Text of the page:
Excess mortality following hip fracture: A systematic epidemiological review

Department of Internal Medicine and Endocrinology, Copenhagen University Hospital Gentofte, Niels Andersensvej 65, 2900, Hellerup, Denmark.
Osteoporosis International (Impact Factor: 4.17). 06/2009; 20(10):1633-50. DOI: 10.1007/s00198-009-0920-3
Source: PubMed

ABSTRACT This systematic literature review has shown that patients experiencing hip fracture after low-impact trauma are at considerable excess risk for death compared with nonhip fracture/community control populations. The increased mortality risk may persist for several years thereafter, highlighting the need for interventions to reduce this risk.Patients experiencing hip fracture after low-impact trauma are at considerable risk for subsequent osteoporotic fractures and premature death. We conducted a systematic review of the literature to identify all studies that reported unadjusted and excess mortality rates for hip fracture. Although a lack of consistent study design precluded any formal meta-analysis or pooled analysis of the data, we have shown that hip fracture is associated with excess mortality (over and above mortality rates in nonhip fracture/community control populations) during the first year after fracture ranging from 8.4% to 36%. In the identified studies, individuals experienced an increased relative risk for mortality following hip fracture that was at least double that for the age-matched control population, became less pronounced with advancing age, was higher among men than women regardless of age, was highest in the days and weeks following the index fracture, and remained elevated for months and perhaps even years following the index fracture. These observations show that patients are at increased risk for premature death for many years after a fragility-related hip fracture and highlight the need to identify those patients who are candidates for interventions to reduce their risk.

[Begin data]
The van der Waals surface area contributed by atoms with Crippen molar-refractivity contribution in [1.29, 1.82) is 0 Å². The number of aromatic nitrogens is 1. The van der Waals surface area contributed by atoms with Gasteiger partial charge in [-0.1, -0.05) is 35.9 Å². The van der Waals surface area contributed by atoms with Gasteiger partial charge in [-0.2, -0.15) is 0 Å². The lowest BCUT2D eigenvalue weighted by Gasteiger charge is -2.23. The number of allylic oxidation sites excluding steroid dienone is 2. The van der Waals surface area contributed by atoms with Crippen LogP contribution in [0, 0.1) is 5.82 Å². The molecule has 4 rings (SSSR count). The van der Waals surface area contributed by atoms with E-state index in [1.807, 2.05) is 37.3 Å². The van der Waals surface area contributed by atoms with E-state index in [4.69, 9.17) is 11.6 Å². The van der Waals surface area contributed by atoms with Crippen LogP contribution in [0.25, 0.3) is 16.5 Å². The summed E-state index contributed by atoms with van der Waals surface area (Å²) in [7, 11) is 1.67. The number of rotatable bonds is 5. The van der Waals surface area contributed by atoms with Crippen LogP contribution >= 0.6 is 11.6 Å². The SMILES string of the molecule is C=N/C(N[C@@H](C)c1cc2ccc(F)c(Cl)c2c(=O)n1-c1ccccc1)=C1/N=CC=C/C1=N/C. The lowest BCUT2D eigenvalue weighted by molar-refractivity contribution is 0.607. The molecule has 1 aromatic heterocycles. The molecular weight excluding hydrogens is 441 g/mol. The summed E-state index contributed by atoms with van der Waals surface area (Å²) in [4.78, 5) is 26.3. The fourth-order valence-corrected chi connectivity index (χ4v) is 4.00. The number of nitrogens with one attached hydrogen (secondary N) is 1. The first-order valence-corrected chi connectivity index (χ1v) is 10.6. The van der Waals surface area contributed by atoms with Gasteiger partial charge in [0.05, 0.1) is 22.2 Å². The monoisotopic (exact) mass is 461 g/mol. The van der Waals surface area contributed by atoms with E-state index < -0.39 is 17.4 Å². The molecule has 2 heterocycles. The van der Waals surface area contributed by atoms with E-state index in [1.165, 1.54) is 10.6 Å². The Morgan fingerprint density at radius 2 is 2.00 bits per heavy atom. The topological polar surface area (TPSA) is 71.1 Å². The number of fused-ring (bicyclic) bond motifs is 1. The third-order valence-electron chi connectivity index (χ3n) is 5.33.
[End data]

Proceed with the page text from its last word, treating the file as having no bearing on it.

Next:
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    • "Males had higher relative mortality than females. Several studies reported in a 2008 review confirm that this higher mortality diminishes in older patients [8]. Although age-standardised death rates in this study tended to be higher for men for at least 4 years, we could not confirm that the degree of excess mortality was greater for men. "